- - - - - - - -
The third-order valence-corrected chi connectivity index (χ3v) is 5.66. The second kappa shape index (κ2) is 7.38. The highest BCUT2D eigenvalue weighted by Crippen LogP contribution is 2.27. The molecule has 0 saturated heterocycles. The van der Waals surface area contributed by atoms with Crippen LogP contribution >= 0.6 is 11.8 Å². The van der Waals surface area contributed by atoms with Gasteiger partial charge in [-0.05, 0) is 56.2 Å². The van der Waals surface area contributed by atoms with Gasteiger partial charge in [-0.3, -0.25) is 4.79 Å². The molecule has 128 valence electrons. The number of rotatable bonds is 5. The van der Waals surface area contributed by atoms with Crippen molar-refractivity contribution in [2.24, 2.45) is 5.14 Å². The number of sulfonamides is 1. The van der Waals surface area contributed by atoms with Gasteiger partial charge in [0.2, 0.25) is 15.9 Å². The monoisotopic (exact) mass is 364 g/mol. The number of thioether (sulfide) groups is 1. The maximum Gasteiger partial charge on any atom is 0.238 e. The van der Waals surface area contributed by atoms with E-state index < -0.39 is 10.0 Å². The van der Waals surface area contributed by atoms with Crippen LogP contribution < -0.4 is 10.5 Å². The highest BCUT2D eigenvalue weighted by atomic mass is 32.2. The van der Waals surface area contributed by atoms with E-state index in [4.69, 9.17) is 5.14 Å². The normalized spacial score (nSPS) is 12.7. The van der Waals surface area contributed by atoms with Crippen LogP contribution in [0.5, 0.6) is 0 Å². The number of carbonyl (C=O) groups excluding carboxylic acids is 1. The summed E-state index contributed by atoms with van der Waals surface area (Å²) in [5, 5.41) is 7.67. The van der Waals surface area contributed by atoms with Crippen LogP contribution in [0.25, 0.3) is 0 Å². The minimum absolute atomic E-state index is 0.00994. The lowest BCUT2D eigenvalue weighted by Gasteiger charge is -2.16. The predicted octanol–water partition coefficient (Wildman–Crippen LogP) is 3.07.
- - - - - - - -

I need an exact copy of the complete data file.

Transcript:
The third-order valence-corrected chi connectivity index (χ3v) is 5.66. The second kappa shape index (κ2) is 7.38. The highest BCUT2D eigenvalue weighted by Crippen LogP contribution is 2.27. The molecule has 0 saturated heterocycles. The van der Waals surface area contributed by atoms with Crippen LogP contribution >= 0.6 is 11.8 Å². The van der Waals surface area contributed by atoms with Gasteiger partial charge in [-0.05, 0) is 56.2 Å². The van der Waals surface area contributed by atoms with Gasteiger partial charge in [-0.3, -0.25) is 4.79 Å². The molecule has 128 valence electrons. The number of rotatable bonds is 5. The van der Waals surface area contributed by atoms with Crippen molar-refractivity contribution in [2.24, 2.45) is 5.14 Å². The number of sulfonamides is 1. The van der Waals surface area contributed by atoms with Gasteiger partial charge in [0.2, 0.25) is 15.9 Å². The monoisotopic (exact) mass is 364 g/mol. The number of thioether (sulfide) groups is 1. The maximum Gasteiger partial charge on any atom is 0.238 e. The van der Waals surface area contributed by atoms with E-state index < -0.39 is 10.0 Å². The van der Waals surface area contributed by atoms with Crippen LogP contribution < -0.4 is 10.5 Å². The highest BCUT2D eigenvalue weighted by atomic mass is 32.2. The van der Waals surface area contributed by atoms with E-state index in [4.69, 9.17) is 5.14 Å². The normalized spacial score (nSPS) is 12.7. The van der Waals surface area contributed by atoms with Crippen LogP contribution in [0.5, 0.6) is 0 Å². The number of carbonyl (C=O) groups excluding carboxylic acids is 1. The summed E-state index contributed by atoms with van der Waals surface area (Å²) in [5, 5.41) is 7.67. The van der Waals surface area contributed by atoms with Crippen LogP contribution in [0.25, 0.3) is 0 Å². The minimum absolute atomic E-state index is 0.00994. The lowest BCUT2D eigenvalue weighted by Gasteiger charge is -2.16. The predicted octanol–water partition coefficient (Wildman–Crippen LogP) is 3.07.